ANN ARBOR, Mich. (WXYZ) — 7 Action News spoke with doctors who say cases of prescription fraud, or doctors intentionally overprescribing of opioids, is very rare.
There are well-meaning physicians who are trying to strike a balance with managing a patient’s pain and not prescribing too much.
“As a surgeon, you want your patients to recover as well as possible after surgery. And unfortunately, kind of based on the understanding of opioids in the 80s and 90s, there was this kind of attitude that people should be 100% pain free. There was a belief that opioids were a lot safer than we now understand they are,” Dr. Ryan Howard, a general surgery resident at Michigan Medicine, said.
Howard said there are risks to patients receiving certain prescriptions like developing complications, overdosing, addiction, as well as a risk to the community.
“Even four or five years ago, we were kind of shocked to discover that we were prescribing too much. We were sending patients home with 50, 60, 70 pills and often, they were using four or five and recovering just fine,” Howard said.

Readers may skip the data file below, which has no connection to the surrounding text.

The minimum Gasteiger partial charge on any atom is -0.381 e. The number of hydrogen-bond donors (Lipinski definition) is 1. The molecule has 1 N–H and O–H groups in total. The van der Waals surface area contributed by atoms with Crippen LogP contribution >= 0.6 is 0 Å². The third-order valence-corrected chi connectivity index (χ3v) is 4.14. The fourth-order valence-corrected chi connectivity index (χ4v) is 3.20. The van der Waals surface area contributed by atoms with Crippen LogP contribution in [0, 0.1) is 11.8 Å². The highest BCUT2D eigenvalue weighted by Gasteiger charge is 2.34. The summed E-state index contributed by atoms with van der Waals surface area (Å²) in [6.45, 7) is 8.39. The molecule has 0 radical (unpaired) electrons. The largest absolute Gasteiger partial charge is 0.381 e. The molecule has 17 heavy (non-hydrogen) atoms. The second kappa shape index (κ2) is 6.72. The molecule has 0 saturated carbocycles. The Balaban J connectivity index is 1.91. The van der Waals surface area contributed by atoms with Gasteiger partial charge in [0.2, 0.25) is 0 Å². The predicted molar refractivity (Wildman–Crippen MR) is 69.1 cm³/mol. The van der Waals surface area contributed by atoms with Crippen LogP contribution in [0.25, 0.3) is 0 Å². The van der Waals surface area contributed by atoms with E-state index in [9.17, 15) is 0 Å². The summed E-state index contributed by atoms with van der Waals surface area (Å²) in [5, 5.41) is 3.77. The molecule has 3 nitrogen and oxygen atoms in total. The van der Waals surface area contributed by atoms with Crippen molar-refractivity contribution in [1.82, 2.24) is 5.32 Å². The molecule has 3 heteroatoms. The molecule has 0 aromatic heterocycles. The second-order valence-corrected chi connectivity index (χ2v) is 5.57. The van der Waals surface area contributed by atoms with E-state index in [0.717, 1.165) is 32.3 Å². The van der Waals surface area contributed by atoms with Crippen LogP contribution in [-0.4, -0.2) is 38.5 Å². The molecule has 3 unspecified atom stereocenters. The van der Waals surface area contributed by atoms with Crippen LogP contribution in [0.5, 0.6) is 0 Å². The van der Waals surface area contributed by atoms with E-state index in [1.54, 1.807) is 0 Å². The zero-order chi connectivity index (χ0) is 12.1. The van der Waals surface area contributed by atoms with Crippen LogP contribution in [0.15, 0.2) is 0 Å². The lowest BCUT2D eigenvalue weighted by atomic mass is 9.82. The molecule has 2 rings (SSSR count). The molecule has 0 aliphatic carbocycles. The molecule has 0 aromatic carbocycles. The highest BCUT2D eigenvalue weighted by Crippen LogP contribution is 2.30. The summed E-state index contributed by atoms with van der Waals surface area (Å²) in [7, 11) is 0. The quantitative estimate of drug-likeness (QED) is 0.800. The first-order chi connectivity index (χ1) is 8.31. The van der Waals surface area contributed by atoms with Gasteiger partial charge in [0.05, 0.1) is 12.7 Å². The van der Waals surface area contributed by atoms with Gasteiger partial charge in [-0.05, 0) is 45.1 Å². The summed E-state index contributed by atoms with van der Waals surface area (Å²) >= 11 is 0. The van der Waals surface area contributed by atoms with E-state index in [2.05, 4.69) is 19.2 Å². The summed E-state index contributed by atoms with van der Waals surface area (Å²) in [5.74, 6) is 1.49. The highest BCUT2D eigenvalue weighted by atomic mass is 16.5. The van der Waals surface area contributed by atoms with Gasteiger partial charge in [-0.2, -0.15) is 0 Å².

Howard says studies he’s been a part of led to finding the right way to meet a patient’s needs since pain prescriptions are not a one-size-fits-all.
But he said in Michigan, for example, the amount of opioids prescribed after surgery has decreased by about 50%.
“It’s been going down for the last couple of years. Historically, these rates remain really high,” said Dr. Mark Bicket, an anesthesiologist and pain management specialist with Michigan Medicine.
Bicket is also a co-director of the Michigan Opioid Prescribing Engagement Network. He says doctors are trying to do a better of recognizing a patient’s risk for abuse or addiction and getting them treatment and access to care.
He said there are non-opioid alternatives for managing pain that may be just as effective.
“Some of the medicines, people may even have in their prescription cabinet at home or can get over the counter. So, Tylenol, acetaminophen is one those. When we combine that with medication like Ibuprofen, that’s also called Aleve. When you put those two medicines together, they actually, in many studies, can work better for certain types of acute pain than a prescription opioid,” Bicket said.